Western blot

The Western blot procedure was performed as described previously [10]. Proteins were resolved on SDS-PAGE and transferred to Immobilon polyvinyldifluoride (PVDF) membranes. The blots were blocked with 5% non-fat dry milk in Tris-buffered saline with 0.5% Tween-20 (TBST) for 1 h at room temperature and then probed with p-p38, p-ERK, p-JNK, p38, ERK, JNK (Cell signaling, USA), anti-c-fos, anti-NFATc1 (Santa Cruz Biotechnology, Dallas, TX) for 1 h at room temperature. After three washes, he blots were washed in TBST and developed with horseradish peroxidase conjugated in an anti-mouse antibody (Santa Cruz Biotechnology, Dallas, TX) (diluted in 1:5000) for 1 h in ambient temperature. After another wash, the membrane was subjected to film treated with a chemiluminescence reagent with ECL plus Western blotting reagents (Amersham). Every individual blot was then stripped and re-probed with anti-β actin antibodies to allow the standardization of expression amongst samples. This experiment was replicated three times to corroborate the results of this assay.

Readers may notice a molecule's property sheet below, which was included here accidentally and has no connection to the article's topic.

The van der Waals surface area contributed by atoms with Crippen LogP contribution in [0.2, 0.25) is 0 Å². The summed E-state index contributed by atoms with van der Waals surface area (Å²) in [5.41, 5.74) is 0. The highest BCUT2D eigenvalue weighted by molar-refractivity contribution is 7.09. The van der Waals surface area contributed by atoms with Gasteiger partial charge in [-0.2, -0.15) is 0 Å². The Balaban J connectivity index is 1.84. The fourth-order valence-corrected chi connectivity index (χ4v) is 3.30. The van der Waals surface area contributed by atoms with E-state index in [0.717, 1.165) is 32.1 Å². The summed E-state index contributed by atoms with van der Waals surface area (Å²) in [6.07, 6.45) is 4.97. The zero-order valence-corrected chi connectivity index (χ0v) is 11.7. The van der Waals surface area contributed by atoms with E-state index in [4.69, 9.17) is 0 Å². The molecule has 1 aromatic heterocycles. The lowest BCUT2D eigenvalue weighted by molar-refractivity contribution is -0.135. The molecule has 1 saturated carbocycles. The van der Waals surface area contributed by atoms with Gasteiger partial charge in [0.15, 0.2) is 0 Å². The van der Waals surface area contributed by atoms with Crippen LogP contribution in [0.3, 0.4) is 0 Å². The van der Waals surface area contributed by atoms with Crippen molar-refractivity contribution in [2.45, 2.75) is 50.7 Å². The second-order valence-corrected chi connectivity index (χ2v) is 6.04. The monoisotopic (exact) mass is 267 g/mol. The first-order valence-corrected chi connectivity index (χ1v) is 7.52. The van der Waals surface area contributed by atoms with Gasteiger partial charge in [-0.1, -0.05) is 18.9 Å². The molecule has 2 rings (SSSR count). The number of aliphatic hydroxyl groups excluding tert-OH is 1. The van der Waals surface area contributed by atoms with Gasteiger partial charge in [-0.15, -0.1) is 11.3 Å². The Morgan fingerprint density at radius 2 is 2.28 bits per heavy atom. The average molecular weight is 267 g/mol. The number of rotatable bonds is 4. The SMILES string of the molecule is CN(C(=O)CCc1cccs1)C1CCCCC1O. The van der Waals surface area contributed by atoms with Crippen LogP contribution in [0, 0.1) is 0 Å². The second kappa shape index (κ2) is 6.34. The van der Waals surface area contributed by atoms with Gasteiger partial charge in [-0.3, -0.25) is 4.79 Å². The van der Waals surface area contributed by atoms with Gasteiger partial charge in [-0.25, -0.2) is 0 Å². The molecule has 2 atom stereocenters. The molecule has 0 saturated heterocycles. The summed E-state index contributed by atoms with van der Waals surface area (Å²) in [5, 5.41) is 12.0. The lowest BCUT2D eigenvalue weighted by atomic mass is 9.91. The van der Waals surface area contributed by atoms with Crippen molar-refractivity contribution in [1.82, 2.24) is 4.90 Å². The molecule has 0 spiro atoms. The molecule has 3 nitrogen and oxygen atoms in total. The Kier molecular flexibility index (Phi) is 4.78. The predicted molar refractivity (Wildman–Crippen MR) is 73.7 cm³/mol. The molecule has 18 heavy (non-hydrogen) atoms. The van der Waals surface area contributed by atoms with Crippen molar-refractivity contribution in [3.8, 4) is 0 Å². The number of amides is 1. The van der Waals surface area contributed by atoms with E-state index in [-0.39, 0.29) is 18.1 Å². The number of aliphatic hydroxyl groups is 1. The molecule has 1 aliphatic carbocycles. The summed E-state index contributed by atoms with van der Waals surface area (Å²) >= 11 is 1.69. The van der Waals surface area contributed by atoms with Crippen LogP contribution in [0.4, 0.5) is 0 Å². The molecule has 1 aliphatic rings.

Preparing RNA and real-time RT-PCR

Total RNA and actual RT-PCR were prepared using the SYBR Green incorporation method [10, 25]. A comparative cycle threshold technique using β-actin as the housekeeping gene was used to measure relative gene expression. The primers for NFATc1 were 5′-CGAGCCGTCATTGACTGTGC-3′ (sense) and 5′-GAGCGCTGGGAGCATTCGAT-3′ (anti-sense); 5′- GGTGGAACAGTTATCTCCAG-3′ (sense) and 5′-TGTCTCCGCTTGGAGTGTAT-3′ (anti-sense) for c-Fos; 5′-CGTGCTGACTTCACACCAACAGC-3′ (sense) and 5′-CACTTTTGAAGAGTGCAAACCGCC -3′ (anti-sense) for OSCAR; 5′- CTGTCCTGGCTCAAGAAACAG-3′ (sense) and 5′-CATAGTGGAAGCGCAGATAGC-3′ (anti-sense) for TRAcP; and 5′- GCGGTGGTATTATCTCTTGG-3′ (sense) and 5′-TTCCCTCATTTTGGTCACAAG -3′ (anti-sense) for calcitonin receptors.

Statistical analysis